Last Son of Beast accident case going to trial

Man was injured and had to have surgery after riding the coaster in 2006.

MASON — The last case involving an accident on the Son of Beast roller coaster at Kings Island will go to trial next week in a Warren County courtroom.

Jonathan Yanik of Ashland, Ky., is the last person involved in many lawsuits launched against Kings Island’s owner, amusement park giant Cedar Fair, over an accident on the wooden roller coaster that sent 27 people to the hospital in June 2006.

A faulty support on the roller coaster was blamed for the jolting ride, which caused Kings Island officials to close the ride for a short amount of time. Son of Beast was closed in 2009 following a complaint and has not been opened since.

The civil lawsuit is scheduled to go before a jury Monday in Warren County Common Pleas Court.

Colleen Hegge, who has represented a half-dozen Son of Beast riders in court, said a settlement isn’t out of the question in Yanik’s case.

“Talks have continued, and they have gotten better,” she said.

Yanik suffered a shoulder injury that required surgery following the ride. He has spent $22,521 in medical bills to date, according to court documents and has suffered $22,000 in lost wages.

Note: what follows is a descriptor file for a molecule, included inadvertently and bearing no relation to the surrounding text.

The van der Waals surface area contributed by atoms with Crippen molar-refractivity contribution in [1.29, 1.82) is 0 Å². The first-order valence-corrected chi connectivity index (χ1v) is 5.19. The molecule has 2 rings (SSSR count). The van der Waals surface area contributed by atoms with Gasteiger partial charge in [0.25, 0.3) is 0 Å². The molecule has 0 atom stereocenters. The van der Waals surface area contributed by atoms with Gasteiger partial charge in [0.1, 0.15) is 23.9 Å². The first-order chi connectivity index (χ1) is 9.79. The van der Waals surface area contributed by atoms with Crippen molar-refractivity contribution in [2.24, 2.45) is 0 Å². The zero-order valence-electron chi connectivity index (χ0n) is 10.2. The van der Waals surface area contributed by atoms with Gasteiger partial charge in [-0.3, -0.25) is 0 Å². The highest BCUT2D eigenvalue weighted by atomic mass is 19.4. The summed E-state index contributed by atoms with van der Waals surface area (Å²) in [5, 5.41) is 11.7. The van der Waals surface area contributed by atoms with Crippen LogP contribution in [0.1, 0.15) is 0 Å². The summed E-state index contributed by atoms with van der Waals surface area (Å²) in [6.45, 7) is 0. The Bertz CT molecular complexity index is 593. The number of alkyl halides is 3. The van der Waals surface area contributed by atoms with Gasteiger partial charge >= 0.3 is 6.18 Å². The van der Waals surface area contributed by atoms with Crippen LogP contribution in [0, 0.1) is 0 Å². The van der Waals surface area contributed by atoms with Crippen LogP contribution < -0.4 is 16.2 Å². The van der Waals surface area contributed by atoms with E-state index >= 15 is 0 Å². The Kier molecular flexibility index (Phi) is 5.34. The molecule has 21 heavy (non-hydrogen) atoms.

The lawsuit is asking for $500,000 in compensatory damages and more than $350,000 in punitive damages. All the other lawsuits but one were settled prior to trial. Jennifer Wright of Defiance took her case to a jury in October 2009 and was awarded $76,364 in compensatory damages and an undisclosed amount in punitive damages.

Wright suffered hip and lower back injuries after the car in which she was riding hit a span of track that had separated, where timbers splintered on the giant wooden roller coaster.

Kings Island offered to settle on punitive damages after the verdict was reached and before jurors could hear a taped deposition by a forensic engineer who inspected the ride and said Kings Island’s owners were “negligent” and “put passengers at risk.”

In a video interview, Rick Schmizze, who investigated the 2006 accident for the Ohio Department of Agriculture, said owners of the amusement park have known since 2000 there were problems with the ride.

“They would fix them in a Band-Aid style and then wait and see what happened,” he testified. “They never really stopped and said ‘we’ve got a problem with this ride as a whole.’ ”

Wright said she would love to help Yanik win his case.

“All I ever wanted was the truth to come out and no one to ever be hurt again,” she said. “I am still fighting and I would love to offer any help or evidence. I feel their pain and suffering.”

Schmizze also will be a witness in the Yanik case. Kings Island’s attorneys tried to keep the deposition out of the trial, but removed their objection on Monday, according to Cedar Fair attorney Chip Finke. He would not comment further on the case.

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